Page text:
These conservation efforts and the promotion of natural resources has received recognition: from thousands of visitors from many different places who come to the Charco, as well as in various publications, and national and international conservation groups and institutions. In 1995, Cante received the National Prize for Ecological Merit from the Mexican government in recognition of its work.
The size and complexity of the project eventually made it necessary to create a new organization independent of Cante, dedicated specifically to the development of the botanical garden. Therefore a new nonprofit nongovernmental organization was formed in 1998, El Charco del Ingenio A.C., made up of new associates from San Miguel. The nascent organization received in donation all of the land and facilities which make up the botanical garden as well as the valuable collection of Mexican plants, whose care and management was authorized the following year by the Mexican Environment Agency (SEMARNAT) through the designation of the garden as a “management unit for wildlife conservation” (UMA for its initials in Spanish).
The new organization owns and manages the botanical garden, focusing its efforts on autonomy. With diverse sources of income, it has aimed for sustainable self-financing of the environmental conservation project. It has also built up a trained staff, each with responsibility for specific tasks in the garden (attention to the public, maintenance, propagation, management of flora and fauna, etc.), supported by Mexican college students contributing volunteer social service work, and by other volunteers from many other places.
|One aspect that merits special interest for the new nonprofit organization is the Charco del Ingenio’s character as a historical site, an important part of San Miguel de Allende since its foundation. Traces of the past represent an ample compass of time, from remains of pre-Columbian stone tools and ceramics found in caves in the canyon, to a variety of more recent Spanish-era structures, whose vestiges are overgrown with vegetation. Canals, aqueducts, dams, and mills bear witness to skillful water management during Colonial times; there are also ruins of an old hacienda and a still functioning dam, both from the 19th century, and the remains of an iron aqueduct, built in the early 20th century.|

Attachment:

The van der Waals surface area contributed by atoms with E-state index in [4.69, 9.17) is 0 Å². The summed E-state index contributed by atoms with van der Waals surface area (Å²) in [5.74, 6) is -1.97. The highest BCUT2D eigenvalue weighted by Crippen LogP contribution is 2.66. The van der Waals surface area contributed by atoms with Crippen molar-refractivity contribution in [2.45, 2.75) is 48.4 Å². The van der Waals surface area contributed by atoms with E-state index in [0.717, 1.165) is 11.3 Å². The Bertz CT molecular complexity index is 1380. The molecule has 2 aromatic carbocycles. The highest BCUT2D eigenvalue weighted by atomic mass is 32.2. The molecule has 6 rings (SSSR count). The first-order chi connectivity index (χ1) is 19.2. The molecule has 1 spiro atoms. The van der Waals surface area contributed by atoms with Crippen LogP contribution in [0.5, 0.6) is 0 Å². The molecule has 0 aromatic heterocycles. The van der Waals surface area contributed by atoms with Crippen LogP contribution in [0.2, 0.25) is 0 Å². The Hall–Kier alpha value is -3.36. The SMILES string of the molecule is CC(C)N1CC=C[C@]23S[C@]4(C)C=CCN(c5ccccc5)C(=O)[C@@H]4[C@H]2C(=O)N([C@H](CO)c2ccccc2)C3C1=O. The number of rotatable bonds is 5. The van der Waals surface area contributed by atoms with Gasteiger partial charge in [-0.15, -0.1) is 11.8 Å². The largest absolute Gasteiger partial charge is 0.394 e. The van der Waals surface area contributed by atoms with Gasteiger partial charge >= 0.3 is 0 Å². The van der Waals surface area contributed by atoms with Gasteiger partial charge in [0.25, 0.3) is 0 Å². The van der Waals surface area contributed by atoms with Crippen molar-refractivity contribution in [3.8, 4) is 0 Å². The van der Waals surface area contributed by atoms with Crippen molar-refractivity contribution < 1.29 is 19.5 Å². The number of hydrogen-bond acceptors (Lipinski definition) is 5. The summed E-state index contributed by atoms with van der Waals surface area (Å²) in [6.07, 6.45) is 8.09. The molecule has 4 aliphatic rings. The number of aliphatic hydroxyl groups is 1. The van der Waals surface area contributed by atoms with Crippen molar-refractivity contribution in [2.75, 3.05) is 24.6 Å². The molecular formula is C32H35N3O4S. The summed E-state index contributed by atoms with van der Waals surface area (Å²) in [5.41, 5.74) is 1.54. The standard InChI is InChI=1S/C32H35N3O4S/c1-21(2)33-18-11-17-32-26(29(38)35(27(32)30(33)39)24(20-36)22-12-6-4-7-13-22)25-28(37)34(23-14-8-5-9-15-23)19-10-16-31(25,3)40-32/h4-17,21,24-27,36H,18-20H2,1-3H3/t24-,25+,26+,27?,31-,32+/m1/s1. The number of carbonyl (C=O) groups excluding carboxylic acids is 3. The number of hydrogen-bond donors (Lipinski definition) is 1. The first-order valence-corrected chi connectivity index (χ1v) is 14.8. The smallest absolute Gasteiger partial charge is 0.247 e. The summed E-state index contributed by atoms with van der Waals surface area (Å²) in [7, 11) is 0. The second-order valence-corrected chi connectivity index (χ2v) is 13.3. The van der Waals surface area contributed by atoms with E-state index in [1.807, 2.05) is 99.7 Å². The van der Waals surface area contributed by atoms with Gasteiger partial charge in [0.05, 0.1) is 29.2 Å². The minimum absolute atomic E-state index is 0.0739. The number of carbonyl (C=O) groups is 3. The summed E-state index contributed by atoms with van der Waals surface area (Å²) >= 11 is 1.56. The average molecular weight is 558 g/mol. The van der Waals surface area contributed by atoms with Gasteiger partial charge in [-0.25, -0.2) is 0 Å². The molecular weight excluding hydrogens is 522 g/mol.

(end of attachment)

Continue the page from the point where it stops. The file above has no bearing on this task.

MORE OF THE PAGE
Along with its primary work of natural resources management, the garden also has a social function as a community gathering place for San Miguel de Allende. In addition to various activities that take place through the year, the garden is the site of the Environmental Education Program of San Miguel de Allende (PEASMA for its initials in Spanish). This innovative program combines values and practices of popular cultural with new alternative technologies and is principally aimed at children and youth of school age in the municipality, who learn about the reasons and techniques for carrying out environmental conservation.
The daily presence of out-of-town visitors, both Mexican and foreign, is complemented by a growing number of local users who come to the site for various reasons – above all, for relaxation in Parque Landeta, an ample and popular recreational space with facilities for hiking, gatherings, picnics and camping.
|Since 2002, the Charco del Ingenio has been a member of the Mexican Association of Botanical Gardens as well as Botanic Garden Conservation International. It has participated in various conferences and meetings, within and outside of Mexico, and collaborates in the Global Strategy for Plant Conservation of Botanical Gardens.In 2004, the Charco del Ingenio, along with several other places in Mexico, was named a Peace Zone by the Dalai Lama, leader of the Tibetan people and winner of the Nobel Peace Prize, during his visit in the country.|
And in 2005, after years of petitions by the botanical garden, a large area around El Charco del Ingenio was declared by the San Miguel de Allende City Council to be an Ecological Preservation Zone, regulated by a Management Plan and comprising a greenbelt buffer zone where urban development is subject to special restrictions. Thus we seek to preserve this magnificent place as the natural and historical heritage of San Miguel.
The Botanical Garden of El Charco del Ingenio builds itself day by day as a unique and open space with points of interest for everyone: a natural monument, a wildlife habitat, a botanical collection, a historical site, a center of environmental education, and a recreational space for all the community. As envisioned at its inception, it remains an autonomous popular initiative, supported to a large degree by the contributions of its visitors and friends – a silent driving force that helps it to flourish.
Photo: Jennifer Haas